It has been a long week. This repeat from 2010 goes to the physical nature of economic restructuring and where it must come from – our cities. The recent snow disaster in Atlanta (brilliantly discussed here) is more about infrastructure not keeping up than anything else. So what do we need? Let’s start with the basics of what a city is for, and how it will serve us.
Cities mark the landscape across this nation and all others. Images of the handiwork of a culture often define the people who come to inherit the space and, in turns, mark it with their own generation’s values. Yet they are so much more than static collections of icons – they are where people come together and live their lives right now. They are always ultimately about the connections that make them alive.
Even the bricks and mortar or glass and steel is ultimately a connection across time to what made the city what it is today. Though it’s the stuff that makes up a city which gets photographed and noticed, they are much more than that.
What are you worth as an employee? A good check for anyone working is to add up what it takes to keep them employed and what their net value is to the company. A strong positive value means job security, something pretty valuable these days. But to do it right, what you cost the company is a lot more than just your salary. There are benefits, like health care and retirement plans, yes. The total cost is far more than even that and it can roughly be called the “overhead per employee”.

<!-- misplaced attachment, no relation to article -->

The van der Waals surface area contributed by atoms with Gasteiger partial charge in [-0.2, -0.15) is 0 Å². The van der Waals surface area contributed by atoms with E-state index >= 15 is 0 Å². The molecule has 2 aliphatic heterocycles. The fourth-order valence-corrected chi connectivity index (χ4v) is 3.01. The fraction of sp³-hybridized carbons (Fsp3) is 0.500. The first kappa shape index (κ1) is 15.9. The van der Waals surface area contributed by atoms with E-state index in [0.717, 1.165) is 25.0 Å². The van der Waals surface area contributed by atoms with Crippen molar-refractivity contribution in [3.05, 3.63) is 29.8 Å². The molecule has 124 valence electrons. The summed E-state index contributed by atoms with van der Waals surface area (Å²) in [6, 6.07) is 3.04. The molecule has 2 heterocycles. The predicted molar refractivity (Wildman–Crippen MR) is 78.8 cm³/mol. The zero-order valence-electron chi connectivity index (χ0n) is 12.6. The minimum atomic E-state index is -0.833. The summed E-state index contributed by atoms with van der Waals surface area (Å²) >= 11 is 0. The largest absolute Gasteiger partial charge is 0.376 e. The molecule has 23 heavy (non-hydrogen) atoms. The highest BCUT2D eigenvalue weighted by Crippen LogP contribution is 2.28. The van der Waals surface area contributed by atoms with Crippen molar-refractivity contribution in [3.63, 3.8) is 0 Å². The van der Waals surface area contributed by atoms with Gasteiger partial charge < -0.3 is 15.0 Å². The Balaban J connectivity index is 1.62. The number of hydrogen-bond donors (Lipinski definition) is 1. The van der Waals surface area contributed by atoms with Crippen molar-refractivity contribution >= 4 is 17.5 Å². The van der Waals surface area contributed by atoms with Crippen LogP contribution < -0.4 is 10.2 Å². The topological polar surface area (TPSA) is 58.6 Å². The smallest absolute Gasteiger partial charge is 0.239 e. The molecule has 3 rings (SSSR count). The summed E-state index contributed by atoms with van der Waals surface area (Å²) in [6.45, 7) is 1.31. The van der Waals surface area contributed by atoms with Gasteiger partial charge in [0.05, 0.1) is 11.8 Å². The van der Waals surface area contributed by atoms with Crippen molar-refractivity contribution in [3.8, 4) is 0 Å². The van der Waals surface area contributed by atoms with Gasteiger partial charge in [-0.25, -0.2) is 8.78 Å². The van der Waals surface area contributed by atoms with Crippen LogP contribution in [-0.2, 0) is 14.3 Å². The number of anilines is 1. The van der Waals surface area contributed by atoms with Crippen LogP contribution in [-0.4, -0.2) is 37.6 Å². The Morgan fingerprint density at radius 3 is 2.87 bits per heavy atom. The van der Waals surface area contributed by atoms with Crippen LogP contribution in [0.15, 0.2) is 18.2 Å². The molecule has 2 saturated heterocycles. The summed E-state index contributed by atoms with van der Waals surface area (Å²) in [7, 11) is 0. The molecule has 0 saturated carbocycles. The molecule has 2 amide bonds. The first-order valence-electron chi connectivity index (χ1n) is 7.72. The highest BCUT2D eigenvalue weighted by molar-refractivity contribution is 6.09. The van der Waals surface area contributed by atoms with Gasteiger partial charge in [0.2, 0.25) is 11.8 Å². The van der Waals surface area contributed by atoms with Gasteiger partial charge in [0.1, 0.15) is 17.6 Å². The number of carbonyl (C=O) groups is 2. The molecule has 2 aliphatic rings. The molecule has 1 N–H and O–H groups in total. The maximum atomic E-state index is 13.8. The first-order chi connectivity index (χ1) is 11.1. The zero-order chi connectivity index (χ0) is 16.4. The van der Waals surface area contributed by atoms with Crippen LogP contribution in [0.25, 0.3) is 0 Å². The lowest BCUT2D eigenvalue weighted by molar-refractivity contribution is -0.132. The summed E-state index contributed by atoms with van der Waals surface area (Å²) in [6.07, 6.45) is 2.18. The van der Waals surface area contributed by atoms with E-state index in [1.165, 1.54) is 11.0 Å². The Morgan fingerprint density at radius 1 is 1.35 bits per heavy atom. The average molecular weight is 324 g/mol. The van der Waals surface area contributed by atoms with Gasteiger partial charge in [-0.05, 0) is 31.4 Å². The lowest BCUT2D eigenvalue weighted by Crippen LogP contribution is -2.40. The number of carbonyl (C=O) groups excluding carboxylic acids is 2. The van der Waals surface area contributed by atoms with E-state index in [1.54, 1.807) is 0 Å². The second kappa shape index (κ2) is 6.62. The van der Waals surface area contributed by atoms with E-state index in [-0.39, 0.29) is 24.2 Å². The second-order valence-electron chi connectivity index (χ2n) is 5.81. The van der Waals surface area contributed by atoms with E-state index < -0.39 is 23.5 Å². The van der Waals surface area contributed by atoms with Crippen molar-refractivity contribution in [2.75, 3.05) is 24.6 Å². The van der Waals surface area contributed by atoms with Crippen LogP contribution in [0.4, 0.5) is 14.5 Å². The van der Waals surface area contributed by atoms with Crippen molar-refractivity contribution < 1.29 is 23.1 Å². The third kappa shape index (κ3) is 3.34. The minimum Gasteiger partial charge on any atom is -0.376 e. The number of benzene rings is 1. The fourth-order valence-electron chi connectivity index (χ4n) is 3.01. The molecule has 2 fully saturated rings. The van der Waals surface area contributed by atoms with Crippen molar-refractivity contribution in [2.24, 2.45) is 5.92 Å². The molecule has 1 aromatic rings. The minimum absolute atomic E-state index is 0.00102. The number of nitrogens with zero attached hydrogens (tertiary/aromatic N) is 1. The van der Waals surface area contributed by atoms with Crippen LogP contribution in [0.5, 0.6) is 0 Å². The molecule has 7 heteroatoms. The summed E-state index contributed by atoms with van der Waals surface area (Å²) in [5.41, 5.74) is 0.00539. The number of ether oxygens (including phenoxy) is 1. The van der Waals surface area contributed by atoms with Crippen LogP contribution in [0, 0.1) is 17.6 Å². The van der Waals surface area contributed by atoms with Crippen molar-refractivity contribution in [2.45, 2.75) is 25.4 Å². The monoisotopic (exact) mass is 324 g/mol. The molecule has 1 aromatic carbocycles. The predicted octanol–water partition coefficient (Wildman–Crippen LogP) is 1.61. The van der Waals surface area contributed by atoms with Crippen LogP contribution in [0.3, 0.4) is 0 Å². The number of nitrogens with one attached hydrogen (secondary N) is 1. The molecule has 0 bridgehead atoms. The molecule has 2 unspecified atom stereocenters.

By the simplest calculation that’s more than 42% above what you take home, and it could be much more than that. And this overhead is one of the biggest barriers to increasing employment, reducing hours, and generally creating a better quality of life for working people in the US. Not to mention it puts us at a competitive disadvantage when it comes to creating high quality jobs.
“Every act of creation is first an act of destruction.”
– Pablo Picasso
Long ago, artists were called on to, more or less, represent the world around them in some form that ennobled the subject at hand. In the Baroque Era, paintings usually depicted either the ruling class or the saints in ways that made mythologies of power real. Music was used to provide dignity to a setting or to magnify the glory of God himself to every heart that pounded along with the moment. Not today.
An artist today is supposed to be someone who pushes the boundaries of our world by creating a new understanding of what it means to be human. The mythology is something otherwise dormant within us. That makes the statement by Picasso, a creator and master practitioner of this view of art, even more troublesome.
Another week, another crippling cold. It is January, after all, and numbing cold is only to be expected. But expectations are the key to surviving Winter, especially one as brutal as this one. As long as you expect it will be deadly cold, the few days spent actually above freezing turn into a blessing. And there is always the greatest expectation of all – that this can’t last forever and some day it will be Spring.
Expectations are also the key to understanding predictions and the sinking feeling of disappointment when they don’t come true. Barataria has come under some fire for insisting that predictions are the key to a worthy blog’s identity, so it’s only natural that we should deal with three stories of expectations gone horribly wrong in today’s news.
Now that the Eurozone Crisis is over, we can all breathe a little easier. Right? While it’s good to not be loping along from one crisis to the next, the aftermath of the flood that lasted from 2008-2012 in drips and drops is still being mopped up. The hits are just being absorbed by the banks and growth is going to be sub-par through 2014, meaning that the lingering unemployment problem is not going away.
There are two parts left to this clean-up – what comes next and what can we learn? They are both important and will dominate 2014 in Europe and the developed world.